This is the sixth entry of what will be a year-long journal on learning the 3D application Houdini, created by Side Effects Software. Houdini is a sophisticated application that is widely used in the production of visual effects for Hollywood films such as Big Hero 6, Mad Max: Fury Road and many others.
In my previous Learning Houdini Journal 5, I discussed my progress with Polygonal modeling in the Pluralsight course I'm following along with some insights into Expressions and Houdini workflow
Polygonal Box Modeling
Great progress in the Pluralsight "Introduction to Houdini 15" tutorial with John Moncrief. Quick reminder that the course of project-based with the end result being a sports car crashing out through a window in a tall building and flying on to the highway. The modeling I've been doing is primarily on the wheels with the car (a more complex modeling job) being a course asset that you import to the project.
final image of the Intro to Houdini 15 course
I learned about the two types of basic modeling: Box up modeling and Curve Up modeling. Box Up modeling is where you start with a primitive shape (sphere, box, cone, torus, etc) and then build the model by extruding, extending, cutting and shaping your basic shape. The Curve up is similar but uses a line or curve that you create geometry from. It's more complex than that, but I'm doing basic Box UP modeling so I'll focus on that.
I learned the Bridge Node, Cap Node, Transform Node, Edit Node, Extrude Node and finally the Merge Node. All of these are found in the main shelf under the Polygonal tab in the Houdini interface. They can also be invoked using Tab>Select Node Type>Place in Network quite easily. Houdini makes it very easy to work either directly in the network pane or, if you select a specific node tool on the shelf (like Extrude) it will automatically lay the node down and link it in the network you've created. Pretty neat.
It occurred to me while working on the wheel using the various nodes that perhaps modeling and other activities in Houdini 15 are a combination of direct selection of tools and laying down specific nodes in the network you've created. We'll see if this idea proves to be true as I get better and using Houdini 15
A completely new function/term came up while following the Intro tutorial: Expressions. Here's how the H15 manual explains them:
You can enter short bits of code, like mathematical expressions, in parameters to compute their values using math and variables such as the current frame number, the point number, random numbers, and so on. For example, to make a sphere rise over time without having to manually keyframe it, you could set its Y Position to equal the frame number divided by 5. -Houdini 15 manual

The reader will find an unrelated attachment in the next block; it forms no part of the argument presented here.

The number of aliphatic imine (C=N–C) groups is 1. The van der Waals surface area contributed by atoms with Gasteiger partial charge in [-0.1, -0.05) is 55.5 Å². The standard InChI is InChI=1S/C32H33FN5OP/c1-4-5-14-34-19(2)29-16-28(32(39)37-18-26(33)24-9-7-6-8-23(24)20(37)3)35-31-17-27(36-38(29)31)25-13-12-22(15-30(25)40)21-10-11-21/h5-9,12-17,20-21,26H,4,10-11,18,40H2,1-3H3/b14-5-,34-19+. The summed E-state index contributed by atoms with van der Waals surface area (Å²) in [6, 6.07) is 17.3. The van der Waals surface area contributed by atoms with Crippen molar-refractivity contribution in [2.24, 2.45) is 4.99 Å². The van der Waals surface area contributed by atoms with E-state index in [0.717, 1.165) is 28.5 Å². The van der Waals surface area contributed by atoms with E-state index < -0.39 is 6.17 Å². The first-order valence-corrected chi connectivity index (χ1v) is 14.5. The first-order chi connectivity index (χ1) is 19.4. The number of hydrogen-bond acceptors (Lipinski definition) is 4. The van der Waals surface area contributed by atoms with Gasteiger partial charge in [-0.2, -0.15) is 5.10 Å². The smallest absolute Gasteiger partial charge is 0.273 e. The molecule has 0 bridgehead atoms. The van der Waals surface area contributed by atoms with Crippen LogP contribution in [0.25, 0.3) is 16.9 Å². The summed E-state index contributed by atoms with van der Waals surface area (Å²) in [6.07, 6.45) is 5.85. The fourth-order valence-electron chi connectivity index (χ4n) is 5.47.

Although somewhat dry, this is an accurate description. My instructor, John Moncrief, laid it out while we were trying to copy one parameter from a node to another parameter. Expressions (i.e. parameter expressions) was the way it worked. Expressions are created using Hscript (default), python or VEX. I suspect Expressions will become more important as I progress in Houdini.
The parameter expressions page of the Houdini 15 manual
Understanding Procedural Workflow
It became evident to me that the node-based workflow in Houdini is extremely powerful AND radically different from workflow in most other 3D applications. The tutorial has you create two large-scale node networks; the actual wheel assembly plus the car itself. When the wheel modeling was complete, we used a Merge Node to bring the two together as a whole. Although it was a simple concept, it was a revelation to me because I immediately understood that you could create a vast network of nodes for a variety of elements in your scene, work on them independently then when they are complete, join them by merging the nodes together.
I was also quite interested to see how to take a long string of nodes in a network and create a large overall node to contain them which makes for much easier use both practically and visually in the network pane. However, an interesting problem came as a result of the merge of the wheel and car node networks: we had problems with normals and uvs. One side of the network had normals, but the other side didn't so the merge node had stripes across the center indicating something wasn't right. Middle-click the node and you can see exactly what the problem is and take steps to fix them. When you get both sides with the same attributes, then the red lines disappear and you can move on.
Repeat Remember Repeat
Honestly, I'm really following John Moncrief's lead more than getting all of this down. I'm going to half to repeat these processes and techniques many times before they become second nature. But, I have to say, I'm beginning to understand the logic behind Houdini and that makes a big difference.
My Houdini learning set up: laptop with the tutorials and my workstation with Houdini 15
PS: Cyber-Monday was great for Houdini learning. I picked up Rohan Dalvi's "Tea and Cookies' Houdini course for 40% off. Thanks, Rohan!